Obstructive sleep apnea is a common and serious sleep disorder that causes you to stop breathing during sleep. The airway is repeatedly blocked, mainly due to the tongue falling back in the airway during sleep, reducing or stopping air from reaching your lungs. When this happens, you may snore or make choking noises as you try to breathe. Your brain and body become oxygen-deprived. This may happen a few times a night, or in more severe cases, several hundred times a night. Most of the episodes will go unnoticed by the patient. Sleep apnea increases the work of breathing and unknowingly disrupts sleep. So, it can cause you to wake up in the morning feeling tired or unrefreshed, even though you may have had a full night of sleep. During the day, you may feel fatigued, have difficulty concentrating, or you may even unintentionally fall asleep. This is because your body is working hard to breathe and waking up numerous times throughout the night, even though you might not be conscious of each awakening.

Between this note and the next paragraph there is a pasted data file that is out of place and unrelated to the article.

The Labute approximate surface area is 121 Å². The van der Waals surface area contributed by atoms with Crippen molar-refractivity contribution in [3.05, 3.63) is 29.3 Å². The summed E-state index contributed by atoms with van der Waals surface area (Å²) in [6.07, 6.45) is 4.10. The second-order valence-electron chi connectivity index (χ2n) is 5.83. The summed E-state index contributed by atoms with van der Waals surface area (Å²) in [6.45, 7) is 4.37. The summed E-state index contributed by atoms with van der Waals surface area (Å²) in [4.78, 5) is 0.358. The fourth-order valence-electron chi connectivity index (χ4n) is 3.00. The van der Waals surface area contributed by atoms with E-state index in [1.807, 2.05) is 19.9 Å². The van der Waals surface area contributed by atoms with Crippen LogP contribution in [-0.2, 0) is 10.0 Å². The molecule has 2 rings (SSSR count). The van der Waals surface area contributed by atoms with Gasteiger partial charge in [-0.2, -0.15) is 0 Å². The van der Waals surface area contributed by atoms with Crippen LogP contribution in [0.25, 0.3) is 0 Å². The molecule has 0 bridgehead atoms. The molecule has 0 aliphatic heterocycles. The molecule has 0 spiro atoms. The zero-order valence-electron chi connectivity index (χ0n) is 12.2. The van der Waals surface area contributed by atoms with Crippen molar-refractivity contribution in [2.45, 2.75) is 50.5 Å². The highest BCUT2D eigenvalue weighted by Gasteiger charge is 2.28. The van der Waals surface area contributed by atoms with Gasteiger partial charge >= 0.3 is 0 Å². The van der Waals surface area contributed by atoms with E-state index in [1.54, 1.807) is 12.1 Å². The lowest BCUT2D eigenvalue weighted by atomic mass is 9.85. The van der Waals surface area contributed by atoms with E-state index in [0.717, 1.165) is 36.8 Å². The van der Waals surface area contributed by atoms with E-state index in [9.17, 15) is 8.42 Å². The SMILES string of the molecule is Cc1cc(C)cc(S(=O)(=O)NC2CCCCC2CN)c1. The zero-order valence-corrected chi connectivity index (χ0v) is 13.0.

The lack of oxygen to your body and disruption to sleep (that can result unknowingly) can have negative longterm consequences for your health. These include:
There are many people (adults and children alike) with sleep apnea who have not been diagnosed or received treatment. Our sleep medicine physicians can diagnose obstructive sleep apnea using an in-lab sleep study or a home sleep test. Sleep apnea is treatable using CPAP (Continuous positive airway pressure), the front-line treatment for sleep apnea, oral appliance treatment (Somnoguard), positional therapy, weight loss programs and certain surgeries.